Profiles in Regeneration: Sofia, 25, UK

We are in a moment where we need drastic change across all industries. For those of us just starting out this is an opportunity to change the way things are being done now, and I feel excited about that.

Young people all around the world are working to build a regenerative future. At 25, Sofia Sanchez is one of them. She has created a sustainable lingerie line with feminism, inclusivity, and anti-racism (along with sustainability) at its core.

Regenerative Futures: How are you feeling right now?

SS: I’m feeling excited — I just received a bunch of materials for a project I’m working on and can’t wait to get making.

RF: What’s a secret your search history can tell us about you?

SS: I’m obsessed with horses and my YouTube history is about 50% horse videos… they calm me down when I’m feeling anxious.

RF: What are you reading/learning about at the moment?

SS: I’m slowly reading “Me and White Supremacy” by Layla F. Saad. I’m trying to educate myself on anti-racism and how to fight systemic racism.

RF: Who is your favorite human and why?

SS: My partner is my favourite human. He is my best friend and gives me a base from which to be creative in my life.

RF: Which key moment inspired you to start your project?

SS: I interned with a company where sustainability and transparency were not a big part of the conversation and felt uncomfortable with that. I decided I needed to start something of my own that would be less harmful to the planet and perhaps even have a positive impact on the way the fashion and intimate apparel industry operates. I wanted to work somewhere more in line with my own values and felt I needed to create that place.

RF: In two years time, what would your project’s success look like?

SS: Success for my project would look like disrupting the fashion and intimate apparel industry into a new wave of circularity — particularly in terms of using waste as resource, producing locally, and educating on how we dispose of our clothing. We need to regenerate the way we produce, consume and dispose of fashion.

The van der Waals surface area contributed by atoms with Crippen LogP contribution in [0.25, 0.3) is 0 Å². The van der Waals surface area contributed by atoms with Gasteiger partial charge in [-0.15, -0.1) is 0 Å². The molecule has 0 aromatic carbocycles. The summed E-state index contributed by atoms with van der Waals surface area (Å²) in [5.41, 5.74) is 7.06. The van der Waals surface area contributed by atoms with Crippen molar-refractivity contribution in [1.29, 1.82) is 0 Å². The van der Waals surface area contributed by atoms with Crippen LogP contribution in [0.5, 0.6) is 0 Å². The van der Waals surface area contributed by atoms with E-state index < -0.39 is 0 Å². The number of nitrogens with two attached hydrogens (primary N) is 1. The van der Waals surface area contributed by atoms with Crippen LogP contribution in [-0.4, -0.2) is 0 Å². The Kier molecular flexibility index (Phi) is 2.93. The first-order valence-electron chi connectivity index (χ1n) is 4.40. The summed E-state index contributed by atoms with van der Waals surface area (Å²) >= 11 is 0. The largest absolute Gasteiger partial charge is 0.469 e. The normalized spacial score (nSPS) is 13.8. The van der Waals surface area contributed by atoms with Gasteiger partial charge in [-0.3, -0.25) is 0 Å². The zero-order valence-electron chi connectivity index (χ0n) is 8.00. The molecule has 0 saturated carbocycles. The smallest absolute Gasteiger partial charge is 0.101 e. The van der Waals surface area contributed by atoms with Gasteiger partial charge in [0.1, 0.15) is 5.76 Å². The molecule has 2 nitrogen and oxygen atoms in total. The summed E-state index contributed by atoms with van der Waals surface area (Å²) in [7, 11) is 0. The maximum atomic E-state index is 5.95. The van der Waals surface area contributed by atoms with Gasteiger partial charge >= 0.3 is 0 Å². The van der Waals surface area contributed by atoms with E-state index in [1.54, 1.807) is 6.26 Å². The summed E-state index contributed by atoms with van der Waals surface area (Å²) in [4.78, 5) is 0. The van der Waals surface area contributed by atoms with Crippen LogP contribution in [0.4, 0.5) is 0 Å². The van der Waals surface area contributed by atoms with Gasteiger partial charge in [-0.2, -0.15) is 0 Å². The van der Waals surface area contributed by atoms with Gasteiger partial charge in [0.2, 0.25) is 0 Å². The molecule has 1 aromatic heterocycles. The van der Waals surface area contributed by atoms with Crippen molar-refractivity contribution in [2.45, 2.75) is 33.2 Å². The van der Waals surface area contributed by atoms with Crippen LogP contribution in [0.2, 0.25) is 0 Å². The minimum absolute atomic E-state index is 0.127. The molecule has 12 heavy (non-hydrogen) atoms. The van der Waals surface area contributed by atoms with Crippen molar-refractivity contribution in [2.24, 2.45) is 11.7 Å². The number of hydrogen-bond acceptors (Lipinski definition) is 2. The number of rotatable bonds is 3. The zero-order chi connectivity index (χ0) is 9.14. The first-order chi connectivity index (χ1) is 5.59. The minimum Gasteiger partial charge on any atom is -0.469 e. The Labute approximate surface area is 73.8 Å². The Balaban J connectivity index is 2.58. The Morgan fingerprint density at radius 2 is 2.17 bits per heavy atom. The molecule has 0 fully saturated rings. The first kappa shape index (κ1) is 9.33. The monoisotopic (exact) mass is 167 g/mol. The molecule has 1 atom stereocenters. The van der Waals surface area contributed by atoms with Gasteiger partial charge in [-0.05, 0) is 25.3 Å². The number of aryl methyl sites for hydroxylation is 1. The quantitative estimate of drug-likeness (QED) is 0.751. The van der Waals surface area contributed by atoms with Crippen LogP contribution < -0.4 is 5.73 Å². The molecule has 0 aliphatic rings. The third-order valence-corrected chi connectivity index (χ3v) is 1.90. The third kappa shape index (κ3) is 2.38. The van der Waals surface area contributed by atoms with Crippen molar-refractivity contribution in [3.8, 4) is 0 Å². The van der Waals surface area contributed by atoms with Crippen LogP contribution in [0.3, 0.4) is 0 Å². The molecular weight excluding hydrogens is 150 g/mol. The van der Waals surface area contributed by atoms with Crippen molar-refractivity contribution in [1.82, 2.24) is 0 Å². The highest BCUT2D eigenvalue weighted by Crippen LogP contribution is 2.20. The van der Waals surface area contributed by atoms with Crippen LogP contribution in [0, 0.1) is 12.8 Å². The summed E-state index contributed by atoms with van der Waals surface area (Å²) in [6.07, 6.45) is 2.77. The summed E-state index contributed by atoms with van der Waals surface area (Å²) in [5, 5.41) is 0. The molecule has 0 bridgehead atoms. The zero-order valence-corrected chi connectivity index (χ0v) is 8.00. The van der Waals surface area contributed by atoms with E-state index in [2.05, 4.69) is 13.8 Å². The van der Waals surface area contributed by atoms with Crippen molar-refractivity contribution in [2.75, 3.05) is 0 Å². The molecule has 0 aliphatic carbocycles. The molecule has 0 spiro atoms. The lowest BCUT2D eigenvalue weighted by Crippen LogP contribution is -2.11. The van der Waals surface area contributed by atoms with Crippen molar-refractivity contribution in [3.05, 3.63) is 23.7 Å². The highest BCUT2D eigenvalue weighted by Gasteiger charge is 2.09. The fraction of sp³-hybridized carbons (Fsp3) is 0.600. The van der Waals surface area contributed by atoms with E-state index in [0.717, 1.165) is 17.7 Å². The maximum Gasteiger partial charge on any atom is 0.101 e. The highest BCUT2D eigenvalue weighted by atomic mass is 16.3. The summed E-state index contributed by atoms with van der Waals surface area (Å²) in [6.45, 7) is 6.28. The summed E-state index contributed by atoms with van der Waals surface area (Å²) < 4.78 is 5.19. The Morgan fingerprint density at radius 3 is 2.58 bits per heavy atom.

RF: If you could focus a large percentage of government funding on one industry or project for the next five to ten years, which would you choose and why?

SS: I am torn here — I would say that the main thing would be decarbonising the UK economy quicker than has been planned out (2050). However, I also believe that the UK mental health services are desperately in need of more funding and would like to see psychotherapy available to everyone without long wait times and short treatment periods.

RF: What are the best and the worst things about the education system in your country?

SS: The best thing about the education system in the UK is that we have some of the best institutions in the world for pioneering research. The worst thing is the elitism and systemic racism that causes only certain groups in our society to be able to have access to these institutions.

RF: Do you have a message for anyone your age living in the year 2040?

SS: That I am sorry we aren’t doing enough now to mitigate the climate crisis.

RF: What inspires or frightens you most about the future?

SS: We are in a moment where we need drastic change across all industries. For those of us just starting out this is an opportunity to change the way things are being done now, and I feel excited about that.